5. Tom Dibble - November 20, 2008

You ask “Is this document worth anything anymore?”, and that’s PRECISELY the right question to ask here. In fact, it’s the question the CASC is gearing up to ask.

IF all it took to radically change the Constitution was a handful of signatures, a deceptive campaign, and 50%+1 initiative ballot votes, then, indeed, the CA Constitution means NOTHING. It’s just another law.

Constitutions are SUPPOSED to be hard to change. For whatever reason California allows “minor” changes (amendments) to the Constitution with a scant majority. Precisely what “minor” means here, though, doesn’t get tested often enough for it to be well-defined. However, I think it’s clear that if “minor” includes removing a previously-deemed “fundamental right” from a protected minority group … well then pretty much ANY change would be “minor” except perhaps dissolving the Constitution altogether and establishing Schwartzenegger dictatorship.

6. neoavatara - November 20, 2008

I didn’t know that you could not prohibit the proposition before the vote. That is useful information.

Second, in response to Tom, I agree totally that a Constitution, IMHO, should not be easy to change. But that is NOT the case with California’s Constitution. I would never right a constitution that had such easy capability to change fundamental rights; in this case, a majority vote of the electorate.

But, my problem is, that is the law of the state of California. I would fully support making it harder to have constitutional amendments…ironically, that is a proposition I would support strongly!

I fear that if the court overturns this, then what is going to happen is a national movement for a US constitutional amendment…something I am vehemently against.

Despite all the legal issues, one thing is clear. If California cannot get a majority of voters to support gay marriage, almost no state will.

7. Jim - November 21, 2008

I imagine that the court will let everything stay as is. There’s 6 repubs and 1 dem appointed judge and everyone was surprised they came out 4-3 (3 rep+1dem vs 3 rep) in May to say that the current state constitution didn’t explicitly define marriage. So I’m pretty sure it’ll be something like a 5-2 or 6-1 or even unanimous decision (the dem appointed didn’t even want to hear the case, just let it stand).

It will be on the ballot again next time and I think it’ll pass with around 55 or maybe more. The opposition (same-sex supporters) were extremely disorganized. Now there’s lots of activity at the city/community level and support groups formed. With more activity/news, they will reach more. Their campaign was awful and they didn’t know how to target their money/outreach. With all of the exit polling and new surveys, they should have a good idea of what to do next time.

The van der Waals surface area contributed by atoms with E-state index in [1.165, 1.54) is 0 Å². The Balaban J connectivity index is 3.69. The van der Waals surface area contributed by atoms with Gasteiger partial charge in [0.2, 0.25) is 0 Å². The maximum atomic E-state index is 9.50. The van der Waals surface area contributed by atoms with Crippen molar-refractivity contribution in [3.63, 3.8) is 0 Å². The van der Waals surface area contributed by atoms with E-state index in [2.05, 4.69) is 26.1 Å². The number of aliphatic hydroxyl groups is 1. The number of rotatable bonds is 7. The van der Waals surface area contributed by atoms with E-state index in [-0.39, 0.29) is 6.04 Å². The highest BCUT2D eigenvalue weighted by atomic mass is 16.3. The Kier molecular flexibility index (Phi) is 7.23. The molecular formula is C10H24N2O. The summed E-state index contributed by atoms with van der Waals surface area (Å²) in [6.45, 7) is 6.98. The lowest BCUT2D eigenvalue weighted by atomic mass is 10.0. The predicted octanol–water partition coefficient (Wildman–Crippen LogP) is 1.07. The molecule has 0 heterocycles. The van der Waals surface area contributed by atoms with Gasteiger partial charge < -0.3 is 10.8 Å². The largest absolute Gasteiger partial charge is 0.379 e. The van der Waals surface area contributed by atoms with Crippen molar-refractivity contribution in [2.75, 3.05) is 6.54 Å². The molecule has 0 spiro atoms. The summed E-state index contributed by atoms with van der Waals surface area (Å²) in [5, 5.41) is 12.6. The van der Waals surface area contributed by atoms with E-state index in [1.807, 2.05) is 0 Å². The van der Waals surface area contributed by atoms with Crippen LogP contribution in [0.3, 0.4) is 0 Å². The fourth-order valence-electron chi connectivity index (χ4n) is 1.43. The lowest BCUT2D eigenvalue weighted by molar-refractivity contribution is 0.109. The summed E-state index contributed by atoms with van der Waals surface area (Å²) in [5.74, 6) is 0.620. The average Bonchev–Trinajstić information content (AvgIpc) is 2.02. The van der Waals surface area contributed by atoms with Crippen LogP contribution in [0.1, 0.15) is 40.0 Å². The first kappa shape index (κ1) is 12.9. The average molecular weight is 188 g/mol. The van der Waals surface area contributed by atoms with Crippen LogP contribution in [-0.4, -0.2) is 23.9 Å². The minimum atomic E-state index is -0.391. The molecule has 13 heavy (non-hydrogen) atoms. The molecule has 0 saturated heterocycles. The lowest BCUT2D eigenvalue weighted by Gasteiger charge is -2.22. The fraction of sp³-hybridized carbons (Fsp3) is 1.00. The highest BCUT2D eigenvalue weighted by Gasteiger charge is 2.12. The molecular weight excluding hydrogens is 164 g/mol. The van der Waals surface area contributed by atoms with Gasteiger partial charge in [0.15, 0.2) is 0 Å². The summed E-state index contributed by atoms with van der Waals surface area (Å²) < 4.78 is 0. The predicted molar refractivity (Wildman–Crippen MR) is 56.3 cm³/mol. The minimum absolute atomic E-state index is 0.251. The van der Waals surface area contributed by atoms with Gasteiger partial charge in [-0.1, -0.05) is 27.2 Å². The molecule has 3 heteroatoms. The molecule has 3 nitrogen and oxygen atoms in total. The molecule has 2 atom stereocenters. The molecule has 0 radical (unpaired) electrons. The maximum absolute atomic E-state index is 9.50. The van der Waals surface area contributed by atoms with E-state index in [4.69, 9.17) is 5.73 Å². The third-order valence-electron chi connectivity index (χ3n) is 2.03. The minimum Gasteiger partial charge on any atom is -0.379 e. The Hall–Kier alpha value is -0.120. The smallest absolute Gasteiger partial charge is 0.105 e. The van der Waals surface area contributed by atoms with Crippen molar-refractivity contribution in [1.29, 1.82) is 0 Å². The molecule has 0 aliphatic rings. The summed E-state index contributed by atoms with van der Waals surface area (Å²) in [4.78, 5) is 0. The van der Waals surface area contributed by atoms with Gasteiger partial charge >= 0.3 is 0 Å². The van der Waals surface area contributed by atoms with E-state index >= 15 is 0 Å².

Since Nov 4, between 8% and 10% of Prop8 supporters (to ban same-sex marriages) have changed their mind and the opposition only needed like 3% to flip the majority. Stats based on recent SurveyUSA polls conducted for San Fransisco and San Diego TV stations after the election. You can look up the survey results on SurveyUSA web sit.

8. Justin Kertson - December 20, 2008

It is the job of supreme courts to decide if laws, including Constitutional amendments passed by only a simple majority, meet Constitutional standards. They have ever right and indeed, this would not be the first time that a state supreme court has overturned such an amendment.

neoavatara - December 20, 2008

I agree in principle. The problem is, if you are going to have ballot initiatives as a method to change the constitution, then it has to be just that; a way to change the constitution. For example, if Congress and 2/3 of the states decide to change the US Constitution, then the Supreme Court has NO oversight, i.e. cannot overturn the amendment. I personally think ballot initiatives are a terrible way to institute new amendments to state constitutions…but as long as that is the law, we should abide by it. Otherwise, basically you are nulling any ability to change the state constitution.

9. Jim - December 20, 2008

neoavatara,

I think everyone agrees with your most recent comment. The problem is that it wasn’t 2/3s of the voters, just 50%+1. If the courts decide that it wasn’t categorized properly and should have required 2/3s vote, then it would have failed. The problem is that all changes requires 2/3s, but this prop was submitted as adding something new rather than changing something so it only required 50%+1 votes.

10. neoavatara - December 23, 2008

Fair enough. If that is the legal course of action, to get 2/3 vote, then that would be acceptable. I would only ask that whatever system is set to amend the constitution, it be abided to. Again, I think the proposition method is a terrible way to change any document that inherently is made to protect the rights of the minority, not the majority.

11. John - March 6, 2009

The Supreme Court has no right to over turn a Constitutional Amendment. If there were questions about amending the constitution, they should have been brought to the courts before the election and the vote. This is like having the US supreme court remove parts from the US Constitution.

12. Joe - April 22, 2009

Just to clarify, the 2/3 vote is a legislative vote required for revisions, not a general vote. 50% + 1 would still hold either way, but revisions require a legislative vote while amendments do not.

I’m not aware of any precedent for a state supreme court overturning or declaring unconstitutional an amendment. It obviously poses many issues, but when two components of a constitution conflict one must be invalid eventually. The simplest answer to this problem is to not answer at all, to skip the constitutional question and void/approve the amendment on procedural grounds.